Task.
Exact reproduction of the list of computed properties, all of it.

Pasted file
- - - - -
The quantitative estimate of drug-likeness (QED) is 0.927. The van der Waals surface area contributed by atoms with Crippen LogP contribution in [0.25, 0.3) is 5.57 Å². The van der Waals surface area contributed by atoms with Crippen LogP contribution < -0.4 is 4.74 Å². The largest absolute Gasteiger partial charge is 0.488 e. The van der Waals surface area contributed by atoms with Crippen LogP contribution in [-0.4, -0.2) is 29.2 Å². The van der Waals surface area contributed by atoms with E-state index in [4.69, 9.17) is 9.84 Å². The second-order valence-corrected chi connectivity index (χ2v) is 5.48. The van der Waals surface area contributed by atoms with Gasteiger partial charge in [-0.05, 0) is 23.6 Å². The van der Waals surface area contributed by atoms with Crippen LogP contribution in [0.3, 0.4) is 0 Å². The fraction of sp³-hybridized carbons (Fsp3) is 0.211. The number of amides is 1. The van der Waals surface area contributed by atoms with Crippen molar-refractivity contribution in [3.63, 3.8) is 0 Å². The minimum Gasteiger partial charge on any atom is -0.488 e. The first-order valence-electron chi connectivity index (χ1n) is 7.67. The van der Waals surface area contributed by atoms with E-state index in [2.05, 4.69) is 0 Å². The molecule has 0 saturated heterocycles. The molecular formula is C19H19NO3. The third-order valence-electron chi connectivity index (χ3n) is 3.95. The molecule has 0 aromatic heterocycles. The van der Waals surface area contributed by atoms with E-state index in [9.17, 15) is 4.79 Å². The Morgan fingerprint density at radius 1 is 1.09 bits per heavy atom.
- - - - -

The quantitative estimate of drug-likeness (QED) is 0.927. The van der Waals surface area contributed by atoms with Crippen LogP contribution in [0.25, 0.3) is 5.57 Å². The van der Waals surface area contributed by atoms with Crippen LogP contribution < -0.4 is 4.74 Å². The largest absolute Gasteiger partial charge is 0.488 e. The van der Waals surface area contributed by atoms with Crippen LogP contribution in [-0.4, -0.2) is 29.2 Å². The van der Waals surface area contributed by atoms with E-state index in [4.69, 9.17) is 9.84 Å². The second-order valence-corrected chi connectivity index (χ2v) is 5.48. The van der Waals surface area contributed by atoms with Gasteiger partial charge in [-0.05, 0) is 23.6 Å². The van der Waals surface area contributed by atoms with Crippen LogP contribution in [0.3, 0.4) is 0 Å². The fraction of sp³-hybridized carbons (Fsp3) is 0.211. The number of amides is 1. The van der Waals surface area contributed by atoms with Crippen molar-refractivity contribution in [3.63, 3.8) is 0 Å². The minimum Gasteiger partial charge on any atom is -0.488 e. The first-order valence-electron chi connectivity index (χ1n) is 7.67. The van der Waals surface area contributed by atoms with E-state index in [2.05, 4.69) is 0 Å². The molecule has 0 saturated heterocycles. The molecular formula is C19H19NO3. The third-order valence-electron chi connectivity index (χ3n) is 3.95. The molecule has 0 aromatic heterocycles. The van der Waals surface area contributed by atoms with E-state index in [9.17, 15) is 4.79 Å². The Morgan fingerprint density at radius 1 is 1.09 bits per heavy atom.